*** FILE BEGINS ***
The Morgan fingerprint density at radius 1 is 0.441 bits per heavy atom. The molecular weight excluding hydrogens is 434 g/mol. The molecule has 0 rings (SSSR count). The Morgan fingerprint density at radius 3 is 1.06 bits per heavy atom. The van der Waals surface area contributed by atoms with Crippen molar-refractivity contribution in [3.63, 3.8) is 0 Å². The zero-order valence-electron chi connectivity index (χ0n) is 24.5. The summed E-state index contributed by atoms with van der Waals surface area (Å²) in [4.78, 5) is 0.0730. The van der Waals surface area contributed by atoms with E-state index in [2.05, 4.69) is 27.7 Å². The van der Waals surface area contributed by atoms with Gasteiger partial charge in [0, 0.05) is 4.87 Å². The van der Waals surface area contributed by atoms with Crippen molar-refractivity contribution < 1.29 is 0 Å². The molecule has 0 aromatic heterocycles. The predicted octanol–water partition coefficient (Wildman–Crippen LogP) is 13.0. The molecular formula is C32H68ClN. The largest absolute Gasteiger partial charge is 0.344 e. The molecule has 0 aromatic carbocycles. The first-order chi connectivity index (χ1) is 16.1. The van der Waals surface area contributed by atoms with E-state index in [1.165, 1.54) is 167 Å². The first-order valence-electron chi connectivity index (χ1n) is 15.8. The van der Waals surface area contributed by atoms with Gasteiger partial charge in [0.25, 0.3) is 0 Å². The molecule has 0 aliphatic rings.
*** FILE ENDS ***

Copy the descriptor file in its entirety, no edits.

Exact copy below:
The Morgan fingerprint density at radius 1 is 0.441 bits per heavy atom. The molecular weight excluding hydrogens is 434 g/mol. The molecule has 0 rings (SSSR count). The Morgan fingerprint density at radius 3 is 1.06 bits per heavy atom. The van der Waals surface area contributed by atoms with Crippen molar-refractivity contribution in [3.63, 3.8) is 0 Å². The zero-order valence-electron chi connectivity index (χ0n) is 24.5. The summed E-state index contributed by atoms with van der Waals surface area (Å²) in [4.78, 5) is 0.0730. The van der Waals surface area contributed by atoms with E-state index in [2.05, 4.69) is 27.7 Å². The van der Waals surface area contributed by atoms with Gasteiger partial charge in [0, 0.05) is 4.87 Å². The van der Waals surface area contributed by atoms with Crippen molar-refractivity contribution < 1.29 is 0 Å². The molecule has 0 aromatic heterocycles. The predicted octanol–water partition coefficient (Wildman–Crippen LogP) is 13.0. The molecular formula is C32H68ClN. The largest absolute Gasteiger partial charge is 0.344 e. The molecule has 0 aromatic carbocycles. The first-order chi connectivity index (χ1) is 16.1. The van der Waals surface area contributed by atoms with E-state index in [1.165, 1.54) is 167 Å². The first-order valence-electron chi connectivity index (χ1n) is 15.8. The van der Waals surface area contributed by atoms with Gasteiger partial charge in [0.25, 0.3) is 0 Å². The molecule has 0 aliphatic rings.